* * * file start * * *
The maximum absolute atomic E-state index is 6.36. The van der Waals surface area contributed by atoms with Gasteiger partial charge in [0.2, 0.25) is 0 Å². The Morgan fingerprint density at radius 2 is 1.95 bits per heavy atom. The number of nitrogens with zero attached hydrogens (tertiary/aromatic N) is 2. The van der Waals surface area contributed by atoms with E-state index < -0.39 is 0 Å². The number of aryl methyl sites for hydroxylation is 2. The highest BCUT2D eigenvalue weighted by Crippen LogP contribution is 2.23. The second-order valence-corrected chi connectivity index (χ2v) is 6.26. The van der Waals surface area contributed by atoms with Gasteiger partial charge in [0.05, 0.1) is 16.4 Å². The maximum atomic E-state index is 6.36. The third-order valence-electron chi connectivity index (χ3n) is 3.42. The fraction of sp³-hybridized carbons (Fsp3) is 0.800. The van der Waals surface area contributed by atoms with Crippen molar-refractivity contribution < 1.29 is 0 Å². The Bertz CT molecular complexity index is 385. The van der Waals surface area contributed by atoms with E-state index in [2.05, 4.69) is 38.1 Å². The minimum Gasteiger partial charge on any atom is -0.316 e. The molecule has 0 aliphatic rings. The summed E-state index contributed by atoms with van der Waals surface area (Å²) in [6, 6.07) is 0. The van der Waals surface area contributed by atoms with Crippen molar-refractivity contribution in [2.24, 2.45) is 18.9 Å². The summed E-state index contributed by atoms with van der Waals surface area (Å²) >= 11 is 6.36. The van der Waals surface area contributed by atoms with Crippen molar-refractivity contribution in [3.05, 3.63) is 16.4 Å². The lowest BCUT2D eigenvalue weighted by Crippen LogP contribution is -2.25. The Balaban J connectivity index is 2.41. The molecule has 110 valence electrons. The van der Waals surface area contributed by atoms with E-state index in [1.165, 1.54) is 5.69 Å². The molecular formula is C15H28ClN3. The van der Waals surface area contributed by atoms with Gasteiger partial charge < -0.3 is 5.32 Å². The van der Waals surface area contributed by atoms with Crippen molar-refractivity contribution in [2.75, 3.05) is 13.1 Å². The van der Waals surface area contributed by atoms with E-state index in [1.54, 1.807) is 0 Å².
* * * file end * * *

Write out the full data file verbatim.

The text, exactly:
The maximum absolute atomic E-state index is 6.36. The van der Waals surface area contributed by atoms with Gasteiger partial charge in [0.2, 0.25) is 0 Å². The Morgan fingerprint density at radius 2 is 1.95 bits per heavy atom. The number of nitrogens with zero attached hydrogens (tertiary/aromatic N) is 2. The van der Waals surface area contributed by atoms with E-state index < -0.39 is 0 Å². The number of aryl methyl sites for hydroxylation is 2. The highest BCUT2D eigenvalue weighted by Crippen LogP contribution is 2.23. The second-order valence-corrected chi connectivity index (χ2v) is 6.26. The van der Waals surface area contributed by atoms with Gasteiger partial charge in [0.05, 0.1) is 16.4 Å². The maximum atomic E-state index is 6.36. The third-order valence-electron chi connectivity index (χ3n) is 3.42. The fraction of sp³-hybridized carbons (Fsp3) is 0.800. The van der Waals surface area contributed by atoms with Crippen molar-refractivity contribution < 1.29 is 0 Å². The Bertz CT molecular complexity index is 385. The van der Waals surface area contributed by atoms with E-state index in [2.05, 4.69) is 38.1 Å². The minimum Gasteiger partial charge on any atom is -0.316 e. The molecule has 0 aliphatic rings. The summed E-state index contributed by atoms with van der Waals surface area (Å²) in [6, 6.07) is 0. The van der Waals surface area contributed by atoms with Crippen molar-refractivity contribution in [2.24, 2.45) is 18.9 Å². The summed E-state index contributed by atoms with van der Waals surface area (Å²) >= 11 is 6.36. The van der Waals surface area contributed by atoms with Crippen molar-refractivity contribution in [3.05, 3.63) is 16.4 Å². The lowest BCUT2D eigenvalue weighted by Crippen LogP contribution is -2.25. The Balaban J connectivity index is 2.41. The molecule has 110 valence electrons. The van der Waals surface area contributed by atoms with E-state index in [1.165, 1.54) is 5.69 Å². The molecular formula is C15H28ClN3. The van der Waals surface area contributed by atoms with Gasteiger partial charge < -0.3 is 5.32 Å². The van der Waals surface area contributed by atoms with Crippen molar-refractivity contribution in [2.75, 3.05) is 13.1 Å². The van der Waals surface area contributed by atoms with E-state index in [1.54, 1.807) is 0 Å².